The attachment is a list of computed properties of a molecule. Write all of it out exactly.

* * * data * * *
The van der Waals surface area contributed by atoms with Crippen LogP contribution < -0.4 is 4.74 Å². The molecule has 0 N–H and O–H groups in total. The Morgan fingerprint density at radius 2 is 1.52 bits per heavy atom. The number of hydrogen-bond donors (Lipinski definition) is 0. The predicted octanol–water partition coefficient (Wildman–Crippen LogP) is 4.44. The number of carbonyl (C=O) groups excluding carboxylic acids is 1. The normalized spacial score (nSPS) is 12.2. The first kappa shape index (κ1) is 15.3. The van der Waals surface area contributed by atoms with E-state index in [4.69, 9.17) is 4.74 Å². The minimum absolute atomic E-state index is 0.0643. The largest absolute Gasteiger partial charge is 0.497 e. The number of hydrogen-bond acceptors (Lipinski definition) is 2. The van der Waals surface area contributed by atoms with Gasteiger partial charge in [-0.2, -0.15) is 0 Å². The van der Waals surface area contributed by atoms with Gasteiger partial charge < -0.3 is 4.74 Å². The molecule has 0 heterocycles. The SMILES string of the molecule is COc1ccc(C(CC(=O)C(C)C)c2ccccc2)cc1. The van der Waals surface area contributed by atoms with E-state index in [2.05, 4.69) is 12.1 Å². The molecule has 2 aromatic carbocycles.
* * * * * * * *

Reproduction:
The van der Waals surface area contributed by atoms with Crippen LogP contribution < -0.4 is 4.74 Å². The molecule has 0 N–H and O–H groups in total. The Morgan fingerprint density at radius 2 is 1.52 bits per heavy atom. The number of hydrogen-bond donors (Lipinski definition) is 0. The predicted octanol–water partition coefficient (Wildman–Crippen LogP) is 4.44. The number of carbonyl (C=O) groups excluding carboxylic acids is 1. The normalized spacial score (nSPS) is 12.2. The first kappa shape index (κ1) is 15.3. The van der Waals surface area contributed by atoms with E-state index in [4.69, 9.17) is 4.74 Å². The minimum absolute atomic E-state index is 0.0643. The largest absolute Gasteiger partial charge is 0.497 e. The number of hydrogen-bond acceptors (Lipinski definition) is 2. The van der Waals surface area contributed by atoms with Gasteiger partial charge in [-0.2, -0.15) is 0 Å². The van der Waals surface area contributed by atoms with Gasteiger partial charge < -0.3 is 4.74 Å². The molecule has 0 heterocycles. The SMILES string of the molecule is COc1ccc(C(CC(=O)C(C)C)c2ccccc2)cc1. The van der Waals surface area contributed by atoms with E-state index in [2.05, 4.69) is 12.1 Å². The molecule has 2 aromatic carbocycles.